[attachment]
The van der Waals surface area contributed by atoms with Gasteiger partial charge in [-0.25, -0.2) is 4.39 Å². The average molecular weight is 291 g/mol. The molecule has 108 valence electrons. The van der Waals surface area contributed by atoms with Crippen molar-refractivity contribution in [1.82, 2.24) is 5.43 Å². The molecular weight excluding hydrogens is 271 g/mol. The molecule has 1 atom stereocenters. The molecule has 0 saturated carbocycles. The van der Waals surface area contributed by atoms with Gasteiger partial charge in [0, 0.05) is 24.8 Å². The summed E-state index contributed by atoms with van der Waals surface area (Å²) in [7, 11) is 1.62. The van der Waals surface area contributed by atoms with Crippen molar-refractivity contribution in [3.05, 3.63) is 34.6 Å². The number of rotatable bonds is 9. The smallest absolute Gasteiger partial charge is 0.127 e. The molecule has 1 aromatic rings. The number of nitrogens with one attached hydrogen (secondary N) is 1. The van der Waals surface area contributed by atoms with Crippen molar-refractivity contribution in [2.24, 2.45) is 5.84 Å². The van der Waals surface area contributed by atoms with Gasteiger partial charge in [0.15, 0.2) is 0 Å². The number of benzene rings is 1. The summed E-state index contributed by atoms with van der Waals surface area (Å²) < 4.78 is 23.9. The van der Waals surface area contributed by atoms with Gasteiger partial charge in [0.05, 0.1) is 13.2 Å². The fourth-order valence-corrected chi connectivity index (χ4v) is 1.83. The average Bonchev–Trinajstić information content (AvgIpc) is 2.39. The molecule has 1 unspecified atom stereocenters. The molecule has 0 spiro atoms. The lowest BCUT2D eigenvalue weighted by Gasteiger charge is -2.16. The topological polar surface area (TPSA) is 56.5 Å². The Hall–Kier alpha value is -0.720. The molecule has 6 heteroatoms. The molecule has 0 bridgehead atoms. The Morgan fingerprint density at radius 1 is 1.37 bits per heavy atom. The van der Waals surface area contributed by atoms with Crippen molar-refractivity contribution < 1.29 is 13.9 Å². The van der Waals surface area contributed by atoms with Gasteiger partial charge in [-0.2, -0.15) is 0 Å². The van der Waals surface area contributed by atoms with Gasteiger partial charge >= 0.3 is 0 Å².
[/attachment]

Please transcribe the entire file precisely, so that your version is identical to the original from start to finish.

The van der Waals surface area contributed by atoms with Gasteiger partial charge in [-0.25, -0.2) is 4.39 Å². The average molecular weight is 291 g/mol. The molecule has 108 valence electrons. The van der Waals surface area contributed by atoms with Crippen molar-refractivity contribution in [1.82, 2.24) is 5.43 Å². The molecular weight excluding hydrogens is 271 g/mol. The molecule has 1 atom stereocenters. The molecule has 0 saturated carbocycles. The van der Waals surface area contributed by atoms with Gasteiger partial charge in [0, 0.05) is 24.8 Å². The summed E-state index contributed by atoms with van der Waals surface area (Å²) in [7, 11) is 1.62. The van der Waals surface area contributed by atoms with Crippen molar-refractivity contribution in [3.05, 3.63) is 34.6 Å². The number of rotatable bonds is 9. The smallest absolute Gasteiger partial charge is 0.127 e. The molecule has 1 aromatic rings. The number of nitrogens with one attached hydrogen (secondary N) is 1. The van der Waals surface area contributed by atoms with Crippen molar-refractivity contribution in [2.24, 2.45) is 5.84 Å². The van der Waals surface area contributed by atoms with Gasteiger partial charge in [0.15, 0.2) is 0 Å². The number of benzene rings is 1. The summed E-state index contributed by atoms with van der Waals surface area (Å²) < 4.78 is 23.9. The van der Waals surface area contributed by atoms with Gasteiger partial charge in [0.05, 0.1) is 13.2 Å². The fourth-order valence-corrected chi connectivity index (χ4v) is 1.83. The average Bonchev–Trinajstić information content (AvgIpc) is 2.39. The molecule has 1 unspecified atom stereocenters. The molecule has 0 spiro atoms. The lowest BCUT2D eigenvalue weighted by Gasteiger charge is -2.16. The topological polar surface area (TPSA) is 56.5 Å². The Hall–Kier alpha value is -0.720. The molecule has 6 heteroatoms. The molecule has 0 bridgehead atoms. The Morgan fingerprint density at radius 1 is 1.37 bits per heavy atom. The van der Waals surface area contributed by atoms with Crippen molar-refractivity contribution < 1.29 is 13.9 Å². The van der Waals surface area contributed by atoms with Gasteiger partial charge in [-0.2, -0.15) is 0 Å². The van der Waals surface area contributed by atoms with Gasteiger partial charge >= 0.3 is 0 Å².